Use of forall as a sigil
iavor.diatchki at gmail.com
Wed Nov 18 18:08:06 UTC 2020
Semantically, `forall a -> a -> Int` is the same as `forall a. a -> Int`.
The two only differ in how you use them:
* For the first one, you have to explicitly provide the type to use for
`a` at every call site, while
* for the second one, you usually omit the type and let GHC infer it.
So overall I think it's a pretty simple idea. For me it's hard to see that
from the text in #281, but I think a lot of the complexity there
is about a fancy notation for explicitly providing the type at call sites.
On Wed, Nov 18, 2020 at 9:51 AM Richard Eisenberg <rae at richarde.dev> wrote:
> Hi Bryan,
> First off, sorry if my first response was a bit snippy -- it wasn't meant
> to be, and I appreciate the angle you're taking in your question. I just
> didn't understand it!
> This second question is easier to answer. I say "forall a arrow a arrow
> But I still think there may be a deeper question here left unanswered...
> On Nov 18, 2020, at 6:11 AM, Bryan Richter <b at chreekat.net> wrote:
> Yeah, sorry, I think I'm in a little over my head here. :) But I think I
> can ask a more answerable question now: how does one pronounce "forall a ->
> a -> Int"?
> Den tis 17 nov. 2020 16:27Richard Eisenberg <rae at richarde.dev> skrev:
>> Hi Bryan,
>> I don't think I understand what you're getting at here. The difference
>> between `forall b .` and `forall b ->` is only that the choice of b must be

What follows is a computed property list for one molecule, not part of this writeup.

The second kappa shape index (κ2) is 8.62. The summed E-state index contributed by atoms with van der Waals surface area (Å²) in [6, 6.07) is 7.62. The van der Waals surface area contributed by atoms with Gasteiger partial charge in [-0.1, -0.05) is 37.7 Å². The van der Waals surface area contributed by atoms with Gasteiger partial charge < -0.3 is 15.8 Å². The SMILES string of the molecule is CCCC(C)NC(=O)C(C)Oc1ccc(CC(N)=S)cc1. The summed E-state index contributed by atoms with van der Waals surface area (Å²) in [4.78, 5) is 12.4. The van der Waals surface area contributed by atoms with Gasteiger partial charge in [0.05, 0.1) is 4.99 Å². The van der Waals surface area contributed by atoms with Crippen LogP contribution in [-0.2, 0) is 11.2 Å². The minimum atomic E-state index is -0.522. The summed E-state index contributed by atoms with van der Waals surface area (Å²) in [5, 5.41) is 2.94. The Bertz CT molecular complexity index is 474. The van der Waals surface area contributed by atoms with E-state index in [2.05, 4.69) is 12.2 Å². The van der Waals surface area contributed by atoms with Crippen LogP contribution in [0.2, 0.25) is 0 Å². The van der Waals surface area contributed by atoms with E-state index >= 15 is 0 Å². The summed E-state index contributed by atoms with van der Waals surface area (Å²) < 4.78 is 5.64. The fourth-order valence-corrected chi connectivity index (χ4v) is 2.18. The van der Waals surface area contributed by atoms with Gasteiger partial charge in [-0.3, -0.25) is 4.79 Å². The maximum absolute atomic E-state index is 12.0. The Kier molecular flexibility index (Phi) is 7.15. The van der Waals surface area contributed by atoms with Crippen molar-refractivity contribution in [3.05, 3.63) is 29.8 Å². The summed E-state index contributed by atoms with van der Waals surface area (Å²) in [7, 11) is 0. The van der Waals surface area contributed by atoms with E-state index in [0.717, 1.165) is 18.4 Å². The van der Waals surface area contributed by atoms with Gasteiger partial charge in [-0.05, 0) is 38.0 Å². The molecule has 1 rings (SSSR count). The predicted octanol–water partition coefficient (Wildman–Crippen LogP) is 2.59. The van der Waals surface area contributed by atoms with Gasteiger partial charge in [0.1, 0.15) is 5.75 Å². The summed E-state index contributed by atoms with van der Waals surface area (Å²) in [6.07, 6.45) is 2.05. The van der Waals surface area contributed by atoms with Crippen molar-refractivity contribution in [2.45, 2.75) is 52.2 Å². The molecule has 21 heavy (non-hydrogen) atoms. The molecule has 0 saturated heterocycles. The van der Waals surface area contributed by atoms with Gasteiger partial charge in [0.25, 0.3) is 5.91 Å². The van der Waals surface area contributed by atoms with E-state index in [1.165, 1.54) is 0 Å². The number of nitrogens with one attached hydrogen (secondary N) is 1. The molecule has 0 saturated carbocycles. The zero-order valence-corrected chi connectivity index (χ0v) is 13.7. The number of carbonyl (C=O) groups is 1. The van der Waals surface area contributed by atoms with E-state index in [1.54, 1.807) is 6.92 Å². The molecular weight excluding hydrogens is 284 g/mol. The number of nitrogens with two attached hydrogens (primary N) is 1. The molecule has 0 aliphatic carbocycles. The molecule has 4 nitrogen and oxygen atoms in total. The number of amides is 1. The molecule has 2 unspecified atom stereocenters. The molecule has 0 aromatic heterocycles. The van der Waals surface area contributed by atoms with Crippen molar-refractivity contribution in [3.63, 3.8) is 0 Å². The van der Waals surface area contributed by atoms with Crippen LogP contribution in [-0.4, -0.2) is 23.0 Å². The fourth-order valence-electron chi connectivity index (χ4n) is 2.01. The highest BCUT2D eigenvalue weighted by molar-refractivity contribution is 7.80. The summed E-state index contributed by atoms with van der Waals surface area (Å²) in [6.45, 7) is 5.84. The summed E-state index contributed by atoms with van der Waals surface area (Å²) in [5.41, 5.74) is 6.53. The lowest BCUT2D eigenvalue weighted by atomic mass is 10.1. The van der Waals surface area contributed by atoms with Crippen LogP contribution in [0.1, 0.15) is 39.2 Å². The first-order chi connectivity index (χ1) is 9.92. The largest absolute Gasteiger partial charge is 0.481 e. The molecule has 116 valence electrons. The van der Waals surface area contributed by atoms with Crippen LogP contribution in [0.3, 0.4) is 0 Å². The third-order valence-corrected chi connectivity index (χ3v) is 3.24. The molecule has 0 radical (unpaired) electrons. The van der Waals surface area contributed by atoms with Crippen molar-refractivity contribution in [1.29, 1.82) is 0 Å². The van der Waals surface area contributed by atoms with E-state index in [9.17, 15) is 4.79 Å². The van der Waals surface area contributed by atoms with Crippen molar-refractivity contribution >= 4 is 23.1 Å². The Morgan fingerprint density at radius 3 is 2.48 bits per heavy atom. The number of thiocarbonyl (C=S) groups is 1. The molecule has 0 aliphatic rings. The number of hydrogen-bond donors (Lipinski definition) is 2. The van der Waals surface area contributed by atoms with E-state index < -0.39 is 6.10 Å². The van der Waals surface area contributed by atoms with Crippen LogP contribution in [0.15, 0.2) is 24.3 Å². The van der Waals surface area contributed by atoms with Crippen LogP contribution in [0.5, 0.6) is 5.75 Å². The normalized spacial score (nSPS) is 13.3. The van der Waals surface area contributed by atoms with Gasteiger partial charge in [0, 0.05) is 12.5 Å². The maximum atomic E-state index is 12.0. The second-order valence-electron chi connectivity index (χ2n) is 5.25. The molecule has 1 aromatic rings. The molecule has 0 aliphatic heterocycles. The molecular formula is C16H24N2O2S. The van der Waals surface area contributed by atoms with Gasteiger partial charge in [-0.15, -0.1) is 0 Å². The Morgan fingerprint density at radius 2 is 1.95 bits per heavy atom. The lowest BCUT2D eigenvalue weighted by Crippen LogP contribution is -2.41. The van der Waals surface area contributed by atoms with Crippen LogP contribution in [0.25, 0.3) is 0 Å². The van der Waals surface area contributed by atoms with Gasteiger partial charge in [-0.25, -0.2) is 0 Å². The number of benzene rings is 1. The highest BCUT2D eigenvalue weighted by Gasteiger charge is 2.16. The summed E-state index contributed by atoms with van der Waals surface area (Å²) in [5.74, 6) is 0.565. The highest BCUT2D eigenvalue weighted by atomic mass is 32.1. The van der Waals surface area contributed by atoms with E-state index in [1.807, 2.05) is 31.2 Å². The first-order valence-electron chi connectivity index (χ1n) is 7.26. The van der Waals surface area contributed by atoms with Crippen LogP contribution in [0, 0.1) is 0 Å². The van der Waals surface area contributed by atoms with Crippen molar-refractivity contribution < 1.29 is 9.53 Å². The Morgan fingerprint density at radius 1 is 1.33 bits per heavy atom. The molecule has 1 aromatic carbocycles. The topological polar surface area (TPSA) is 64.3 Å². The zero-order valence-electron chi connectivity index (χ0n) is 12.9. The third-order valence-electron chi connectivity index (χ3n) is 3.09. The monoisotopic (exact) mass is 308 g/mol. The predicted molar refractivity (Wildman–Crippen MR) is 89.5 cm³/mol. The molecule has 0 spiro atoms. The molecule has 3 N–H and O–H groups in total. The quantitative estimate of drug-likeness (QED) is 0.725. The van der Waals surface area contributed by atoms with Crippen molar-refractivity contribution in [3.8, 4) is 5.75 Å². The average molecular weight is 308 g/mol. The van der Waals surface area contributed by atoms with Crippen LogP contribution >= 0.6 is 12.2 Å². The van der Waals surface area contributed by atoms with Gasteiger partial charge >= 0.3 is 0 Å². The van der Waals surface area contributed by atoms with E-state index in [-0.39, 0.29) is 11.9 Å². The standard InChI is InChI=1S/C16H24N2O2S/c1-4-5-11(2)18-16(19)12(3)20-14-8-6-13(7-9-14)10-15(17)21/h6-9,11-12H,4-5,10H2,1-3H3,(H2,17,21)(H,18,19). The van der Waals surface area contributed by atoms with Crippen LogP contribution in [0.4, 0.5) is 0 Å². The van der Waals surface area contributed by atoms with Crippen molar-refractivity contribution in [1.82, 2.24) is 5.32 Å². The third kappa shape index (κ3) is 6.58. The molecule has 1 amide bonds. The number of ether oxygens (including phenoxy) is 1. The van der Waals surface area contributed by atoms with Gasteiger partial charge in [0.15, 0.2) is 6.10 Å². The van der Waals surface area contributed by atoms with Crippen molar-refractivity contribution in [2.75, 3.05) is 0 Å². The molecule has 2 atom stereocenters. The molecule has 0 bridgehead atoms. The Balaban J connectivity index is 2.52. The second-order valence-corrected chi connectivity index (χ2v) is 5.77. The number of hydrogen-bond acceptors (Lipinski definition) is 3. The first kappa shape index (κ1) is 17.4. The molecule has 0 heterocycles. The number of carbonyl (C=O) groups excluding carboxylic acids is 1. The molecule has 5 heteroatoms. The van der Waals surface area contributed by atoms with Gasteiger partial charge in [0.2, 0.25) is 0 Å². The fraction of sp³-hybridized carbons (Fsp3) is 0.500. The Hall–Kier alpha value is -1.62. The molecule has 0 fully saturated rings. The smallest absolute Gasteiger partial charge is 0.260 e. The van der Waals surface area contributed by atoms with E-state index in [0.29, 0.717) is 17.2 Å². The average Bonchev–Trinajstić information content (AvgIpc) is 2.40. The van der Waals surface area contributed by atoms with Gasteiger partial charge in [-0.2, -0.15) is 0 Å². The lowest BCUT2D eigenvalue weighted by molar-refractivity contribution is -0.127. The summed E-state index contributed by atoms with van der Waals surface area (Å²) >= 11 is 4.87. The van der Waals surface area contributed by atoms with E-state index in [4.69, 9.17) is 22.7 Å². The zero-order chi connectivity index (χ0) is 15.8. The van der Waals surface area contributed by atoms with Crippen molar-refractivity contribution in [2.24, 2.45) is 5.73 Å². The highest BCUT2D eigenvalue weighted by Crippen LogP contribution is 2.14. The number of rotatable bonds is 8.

>> made explicit. Importantly, a function of type e.g. `forall b -> b -> b`
>> can *not* pattern-match on the choice of type; it can bind a variable that
>> will be aliased to b, but it cannot pattern-match (say, against Int). Given
>> this, can you describe how `forall b ->` violates your intuition for the
>> keyword "forall"?
>> > On Nov 17, 2020, at 1:47 AM, Bryan Richter <b at chreekat.net> wrote:
>> > Dear forall ghc-devs. ghc-devs,
>> > As I read through the "Visible 'forall' in types of terms"
>> > proposal, I stumbled over something that isn't relevant to the
>> > proposal itself, so I thought I would bring it here.
>> > Given
>> > f :: forall a. a -> a (1)
>> > I intuitively understand the 'forall' in (1) to represent the phrase
>> > "for all". I would read (1) as "For all objects a in Hask, f is some
>> > relation from a to a."
>> > After reading the proposal, I think my intuition may be wrong, since I
>> > discovered `forall a ->`. This means something similar to, but
>> > practically different from, `forall a.`. Thus it seems like 'forall'
>> > is now simply used as a sigil to represent "here is where some special
>> > parameter goes". It could as well be an emoji.
>> > What's more, the practical difference between the two forms is *only*
>> > distinguished by ` ->` versus `.`. That's putting quite a lot of
>> > meaning into a rather small number of pixels, and further reduces any
>> > original connection to meaning that 'forall' might have had.
>> > I won't object to #281 based only on existing syntax, but I *do*
>> > object to the existing syntax. :) Is this a hopeless situation, or is
>> > there any possibility of bringing back meaning to the syntax of
>> > "dependent quantifiers"?
>> > -Bryan
>> > : https://github.com/ghc-proposals/ghc-proposals/pull/281
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